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by anonymous

Is there opportunity to record GPS coordinates and store them to the USB drive or the memory card?

The GPS server I'm using ( stores the GPS track only a short period and for longer trips I prefer to record the track local at the router.

Thanks in advance

by anonymous

Yes, it is possible to record GPS coordinates and store them to the USB or memory card, however it will require you to write bash script.

Router gets all information about GPS using "gpsctl" commands. To get full information what "gpsctl" capable, in CLI, or ssh session write: gpsctl -h.

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by anonymous


No, currently RUT955 does not have a feature which would store GPS data in external storage (USB/uSD card). Such possibility might be added in the future.

Until then, you could use custom script on the router, which would log this data for you.

What kind of data would you like to log in external storage?

  • Raw NMEA data,
  • Any of these values (Latitude, Longitude, fixtime [unix timestamp*1000], datetime [DDMMYYhhmmss], altitude, speed, satellites count, course over ground, fix status, accuracy)
  • or "compressed data", as if router would be sending data to your server, which you would be able to parse latter using routers GPS protocols ( Article here )

How often data should be logged?

by anonymous


so I think I have to learn somithing about programming custom scripts :-)

Getting to your questions.

I think GPS data recording in the open GPX-format would be good.

For me, following data is interesting:

Latitude, Longitude, datetime, altitude, speed and course over ground

Frequency of logging could be defined by the same parameters like in the GPS Data-service to server configuration.

Thank you in advance.


by anonymous


Writing scripts for Teltonika routers is easy. You can learn basic commands/functions in no time.

I have wrote basic script for you. Feel free to edit the script to your needs (e.g. rearrange/change information which should be save, etc). In script information is saved with "tab" spacing in between values, which means, that you can open the output text file with e.g. Notepad++ application and then copy->paste everything to e.g. excel worksheet and have a nice table. Here is the script:

#Specify location path and name of the file and frequency how often data should be written to the file

if [ ! -f $FILE ]; then   # Checks if file exists. If not, creates it
    echo -e 'Latitude \tLongitude \tDatetime \tAltitude \tSpeed \tCourse over ground' > $FILE
while [ 1 ]; do         # Infinite while loop
if [ $(gpsctl -s) -eq 1 ]; then   # Checks for GPS fix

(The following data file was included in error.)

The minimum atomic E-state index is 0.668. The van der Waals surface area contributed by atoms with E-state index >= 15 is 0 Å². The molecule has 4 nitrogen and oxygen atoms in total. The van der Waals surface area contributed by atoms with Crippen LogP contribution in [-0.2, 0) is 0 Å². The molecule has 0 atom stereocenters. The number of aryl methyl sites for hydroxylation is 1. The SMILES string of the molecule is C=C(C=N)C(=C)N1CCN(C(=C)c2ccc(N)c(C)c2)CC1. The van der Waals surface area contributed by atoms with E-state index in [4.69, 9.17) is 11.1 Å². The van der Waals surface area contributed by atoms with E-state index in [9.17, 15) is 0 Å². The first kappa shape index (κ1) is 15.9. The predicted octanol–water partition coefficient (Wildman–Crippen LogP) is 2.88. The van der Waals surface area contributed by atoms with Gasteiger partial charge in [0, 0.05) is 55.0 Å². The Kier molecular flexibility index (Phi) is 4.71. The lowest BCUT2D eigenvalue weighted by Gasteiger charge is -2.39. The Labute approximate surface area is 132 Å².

echo -e $(gpsctl -i) '\t' $(gpsctl -x) '\t' $(gpsctl -e) '\t' $(gpsctl -a) '\t' $(gpsctl -v) '\t' $(gpsctl -c) >> $FILE

In the top of the script your have to specify the file path/file name and the frequency in seconds how often data should be collected. To find out what file path to use, connect your external storage (USB or uSD card) and navigate to router's "Services -> USB Tools" menu. In "Mount Point" column you will see path location for your storage:

Once you have specified your storage's file path, file name and desired data collection frequency, connect to router via SSH (e.g. using Putty application):

  • SSH login: root
  • SSH password: <your router's password>

and do the following:

  1. Type "vi /bin/" (feel free to change the name of the script)
  2. Press "a" keyboard button.
  3. Paste the script here (if you are using Putty application, that can be done with right mouse click)
  4. Press "esc" keyboard button and type ":x"
  5. Type "chmod +x /bin/" (if you have chosen different script name do not forget to use same name here and in step 6)
  6. Connect to router's WebUI, navigate to "System -> User scripts" menu and type "/bin/" above existing "exit 0" line.
  7. Restart the router.

Once your router is restarted, it should create new file in your external storage. Once router will get "GPS fix" (i.e. find out it's GPS location) it should start storing GPS information in this file.

Let me know if you have managed to successfully run the script and that this is indeed what you were looking for.

Thanks for the script. Just what I'm looking for - well, almost!

Do you know if it's possible to write the file to a network share instead? I'm running a low power Ubuntu box on the same network with an attached USB drive I would like to write too.

The above script works for me, but an & is needed in the Startup Script in order to send the process to the background. 

i.e. /bin/ &

Else the script will hang and prevent the router from being soft re-bootable.